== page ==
The Department of Education announced this week that it is suspending Globe University and Minnesota School of Business from participating in the federal student aid program. Last September a Minnesota judge ruled that Globe and MSB had fraudulently marketed their criminal justice programs, and the Minnesota Office of Higher Education began the process of revoking the schools' authorization to operate.

Globe and MSB had over 9,000 students as recently as 2010, but enrollments plummeted after the Minnesota Attorney General's Office began investigating the institutions. According to a news story, students spent as much as $80,000 to obtain degrees in criminal justice, but these degrees did not lead to jobs as Minnesota police or probation officers. Apparently, the schools' programs were not accredited by the Minnesota Board of Peace Officer Standards and Training.

 It is hard to see how Globe and MSB can continue to operate without as steady infusions of federal student-aid money. Together the two schools received more than $50 million in federal aid money for the 2014-2015 academic year.  Earlier this year, DOE cut ITT Tech off from federal student-aid money, and that institution closed and filed for bankruptcy shortly thereafter. It seems likely that Globe University and MSB will be closing soon--perhaps within a few weeks.

It is good to see DOE and state attorneys general going after for-profit institutions that prey on unwary students. Without a doubt, vigorous enforcement actions will force a lot of shady institutions to close.

But hundreds of thousands of students have taken out billions of dollars in federal student loans to attend for-profit institutions, and their student loans are not automatically forgiven if the institution they attended is found liable for fraud. Although DOE has a closed-school loan forgiveness program and a process whereby students can seek loan forgiveness if they were defrauded by the college they attended, both processes are cumbersome and slow.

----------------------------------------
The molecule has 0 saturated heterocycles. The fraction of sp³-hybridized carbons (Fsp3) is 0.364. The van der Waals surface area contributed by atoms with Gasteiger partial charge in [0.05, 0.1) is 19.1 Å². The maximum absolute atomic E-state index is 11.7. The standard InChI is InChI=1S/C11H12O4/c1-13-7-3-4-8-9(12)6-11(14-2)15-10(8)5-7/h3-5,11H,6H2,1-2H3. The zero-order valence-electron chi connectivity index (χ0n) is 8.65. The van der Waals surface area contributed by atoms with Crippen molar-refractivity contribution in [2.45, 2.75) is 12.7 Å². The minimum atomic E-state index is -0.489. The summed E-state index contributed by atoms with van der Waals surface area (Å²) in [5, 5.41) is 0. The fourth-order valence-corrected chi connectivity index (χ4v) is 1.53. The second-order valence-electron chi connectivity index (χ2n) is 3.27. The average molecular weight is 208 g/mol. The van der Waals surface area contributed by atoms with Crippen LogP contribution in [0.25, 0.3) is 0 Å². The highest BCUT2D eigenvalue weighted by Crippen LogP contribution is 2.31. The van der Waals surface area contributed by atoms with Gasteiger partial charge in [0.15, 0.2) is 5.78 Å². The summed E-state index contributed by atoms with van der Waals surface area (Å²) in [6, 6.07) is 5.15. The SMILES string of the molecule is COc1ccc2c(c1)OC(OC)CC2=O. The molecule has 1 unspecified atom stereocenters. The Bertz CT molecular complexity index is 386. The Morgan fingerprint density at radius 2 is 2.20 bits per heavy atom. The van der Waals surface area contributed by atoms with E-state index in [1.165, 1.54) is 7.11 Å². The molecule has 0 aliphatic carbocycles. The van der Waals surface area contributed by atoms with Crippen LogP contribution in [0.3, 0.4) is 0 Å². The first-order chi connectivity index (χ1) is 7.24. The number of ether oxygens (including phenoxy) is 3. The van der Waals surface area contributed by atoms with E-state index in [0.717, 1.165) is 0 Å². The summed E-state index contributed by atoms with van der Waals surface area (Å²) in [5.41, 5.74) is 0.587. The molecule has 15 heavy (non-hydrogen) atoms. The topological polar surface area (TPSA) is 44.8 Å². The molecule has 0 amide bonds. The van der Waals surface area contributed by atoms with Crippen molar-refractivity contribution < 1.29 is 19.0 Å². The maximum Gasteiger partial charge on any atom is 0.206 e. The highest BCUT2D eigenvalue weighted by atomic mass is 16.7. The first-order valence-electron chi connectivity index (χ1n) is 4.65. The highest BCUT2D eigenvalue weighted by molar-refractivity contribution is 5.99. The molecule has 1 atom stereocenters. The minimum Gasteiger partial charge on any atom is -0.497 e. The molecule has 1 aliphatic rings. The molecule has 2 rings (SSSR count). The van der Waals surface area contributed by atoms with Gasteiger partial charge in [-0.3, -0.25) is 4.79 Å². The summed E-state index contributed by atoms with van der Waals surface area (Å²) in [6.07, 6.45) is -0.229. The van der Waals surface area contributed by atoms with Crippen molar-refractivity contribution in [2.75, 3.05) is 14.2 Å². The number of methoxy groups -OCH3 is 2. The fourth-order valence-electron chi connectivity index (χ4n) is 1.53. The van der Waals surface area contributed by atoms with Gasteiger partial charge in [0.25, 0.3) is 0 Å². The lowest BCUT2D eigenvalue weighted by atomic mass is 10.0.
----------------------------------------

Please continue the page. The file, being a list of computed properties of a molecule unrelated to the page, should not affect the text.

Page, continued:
In my view, all students who attended a for-profit college should have their student loans automatically forgiven if the college they attended is found liable by a competent court of defrauding students  or violating consumer protection laws. Of course, discharging all these student loans would be a huge hit for taxpayers, but it is not fair for students who were lured into taking out loans to receive substandard training or education from sketchy for-profit colleges to be burdened by debt they simply will never be able to pay.




References

Christopher Magan. Fraud ruling threatens Globe U, Minnesota School  of Business with closure. Twin City Pioneer Press, September 8, 2016.

Judge Orders Globe University, Minnesota School of Business to Stop Fraudulent Marketing. KSTP Televsion News, September 10, 2016.